Think about it:
• Hessburg’s theory of the “epidemic” of trees as the major cause of megafires.
• 80-100 short years offorest “mismanagement” cited as the cause of trends involving eons.
• Human “prescriptions” and “treatments” as the solution for nature’s disease.
• The recent statement of an environmental group that “The Midnight Restoration Project … can help adapt the forest to a changing fire regime.”
Wait a minute. Our proposed projects can help nature adapt to nature?
Ric Bailey’s recent My Turn caught my attention. We’re being asked again to comment on large, experimental projects developed by distant entities with large budgets, in an accelerated time frame. The Midnight involves removal of old, resilient trees that are part of a network of microorganisms in the soil, formed over decades and more, contributing to the health of forest communities. It proposes “treatments” of Late Successional Reserves, whose old growth was intended for observations and studies, not logging. We’re asked to suggest alternatives in a fraction of the time it took the USFS to develop these plans, without benefit of knowing what significant errors were made in the previous Mission “Restoration” project — nor what remedies will assure those mistakes aren’t repeated by the same organizations.
Considering megafires our community has survived, I suggest utilizing common sense observations we’ve all made in responding. We’ve seen lone Ponderosas scorched and dead without neighboring trees. The Carlton Complex dashed past Pateros and Brewster through areas with sparse trees — including green alfalfa fields. We’ve seen the Chiliwist, the county’s first “Firewise” community, devastated despite extensive thinning. We know few tools can halt wind-driven fire, accelerated by climate change.
We, not nature, must adapt to living with fire. Let’s focus upon causes of accelerated climate change while providing humans with the means to adapt. Why not establish alternate unpaved escape routes from the Methow, or post “Dead End” signs on agency roads while studying sensible adaptations? Nature, in the final analysis, still has the upper hand.
I was thrilled to read last week that Okanogan County Electric Cooperative received a $12 million grant to deliver high-speed internet to the upper Methow Valley. I imagine 2,599 neighbors and potential internet users were equally excited by this news.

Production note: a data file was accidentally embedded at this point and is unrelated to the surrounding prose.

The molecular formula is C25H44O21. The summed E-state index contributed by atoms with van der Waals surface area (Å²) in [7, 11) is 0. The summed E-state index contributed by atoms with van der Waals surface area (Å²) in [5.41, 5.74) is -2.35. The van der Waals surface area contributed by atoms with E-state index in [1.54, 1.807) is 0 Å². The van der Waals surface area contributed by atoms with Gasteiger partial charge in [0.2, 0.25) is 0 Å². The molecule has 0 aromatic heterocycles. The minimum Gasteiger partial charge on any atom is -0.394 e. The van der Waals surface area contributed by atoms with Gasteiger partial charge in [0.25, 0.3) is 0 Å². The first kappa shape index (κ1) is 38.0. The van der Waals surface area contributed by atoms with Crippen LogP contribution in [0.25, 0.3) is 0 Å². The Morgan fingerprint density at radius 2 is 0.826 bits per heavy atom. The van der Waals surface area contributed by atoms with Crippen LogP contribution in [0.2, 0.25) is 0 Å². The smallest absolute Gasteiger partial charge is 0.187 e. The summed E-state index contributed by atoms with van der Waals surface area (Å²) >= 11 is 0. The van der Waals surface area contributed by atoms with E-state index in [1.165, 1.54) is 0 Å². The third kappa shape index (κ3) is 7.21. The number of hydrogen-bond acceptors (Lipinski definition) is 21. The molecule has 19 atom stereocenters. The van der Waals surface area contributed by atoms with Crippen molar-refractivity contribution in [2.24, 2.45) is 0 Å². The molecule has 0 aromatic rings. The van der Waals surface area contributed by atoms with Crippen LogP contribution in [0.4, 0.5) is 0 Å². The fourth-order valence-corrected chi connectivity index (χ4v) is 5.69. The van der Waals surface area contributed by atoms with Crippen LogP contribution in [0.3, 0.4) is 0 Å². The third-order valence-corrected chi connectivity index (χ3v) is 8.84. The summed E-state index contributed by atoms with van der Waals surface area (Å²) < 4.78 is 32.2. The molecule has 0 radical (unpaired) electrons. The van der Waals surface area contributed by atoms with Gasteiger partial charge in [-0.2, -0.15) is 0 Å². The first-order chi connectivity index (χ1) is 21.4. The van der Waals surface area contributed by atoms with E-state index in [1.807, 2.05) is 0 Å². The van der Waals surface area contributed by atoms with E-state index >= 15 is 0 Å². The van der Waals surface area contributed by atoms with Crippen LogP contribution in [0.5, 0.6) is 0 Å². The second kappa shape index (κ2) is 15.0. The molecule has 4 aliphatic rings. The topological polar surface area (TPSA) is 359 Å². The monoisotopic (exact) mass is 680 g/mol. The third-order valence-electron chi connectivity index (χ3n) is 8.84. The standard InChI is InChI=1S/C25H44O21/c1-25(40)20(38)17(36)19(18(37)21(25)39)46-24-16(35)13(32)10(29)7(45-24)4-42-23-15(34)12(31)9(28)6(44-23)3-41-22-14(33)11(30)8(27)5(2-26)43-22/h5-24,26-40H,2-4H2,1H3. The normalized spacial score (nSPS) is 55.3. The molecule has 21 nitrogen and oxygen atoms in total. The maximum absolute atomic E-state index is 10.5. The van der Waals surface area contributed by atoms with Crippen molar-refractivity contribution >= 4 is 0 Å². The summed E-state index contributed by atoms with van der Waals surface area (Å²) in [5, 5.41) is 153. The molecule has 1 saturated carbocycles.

What is less thrilling is the fact that Rep. Newhouse voted against the federal legislation (HR 1319 — the American Rescue Plan Act of 2021) every time it was up for a vote in Congress. I thought our legislators were supposed to be advocating for things that are needed and valued by their constituents. It feels like he missed the memo on that one.
Actions matter. Next time you are considering which candidate will best represent you in Congress, I hope you’ll ask whether Rep. Newhouse delivered or stood in opposition to what is important to the people in this precious place.
A better approach
The column titled “Forest Service logging plans exclude public,” begins with a serious error: “The U.S. Forest Service is planning to log nearly 200,000 acres of the Methow Watershed over the next 20 years.” That is the total of the project areas but is far greater than the acreage that will be logged. For example, the Mission Project, while encompassing 50,200 acres, is treating a total of 10,103 acres. Commercial logging is being conducted on 1,794 acres accounting for 18% of the treatments and 3.6% of the project area, while noncommercial thinning will make up 82% of the treatments.
Similarly, the Twisp Restoration and Midnight projects plan treatments on a fraction of the project areas. This is called landscape management. A large area, usually based on watersheds, is analyzed; desired future conditions — including the full array of vegetation and habitat types — are identified; and treatments are developed that will evolve the landscape toward the desired conditions. This is a relatively recent approach made possible by new technologies in remote sensing, and computing power that supports sophisticated modeling to predict outcomes. It is an enormous advance over earlier planning capabilities.
Mr. Bailey writes that his organization, the North Cascades Conservation Council (CCC) in cooperation with forest scientists developed an alternative plan that the Forest Service would not consider. I would love the opportunity to review and comment on their plan, as I have done for the others. Particularly, does it account for landscape-scale dynamics and pursue desired future conditions, including reducing extreme mega-fires?
The CCC does not believe that “huge, commercially driven timber sales” are the answer. I agree. However, the Forest Service is legally mandated to conduct timber sales. If opponents of these projects aim to eliminate logging, they need to convince Congress to change the mandate.
I believe the better approach to ecologically-based landscape management is to create value from the excess fuels that feed extreme fires. Local biochar production could potentially pay the enormous costs of restoring fire resilience and help de-couple restoration from commercial timber sales.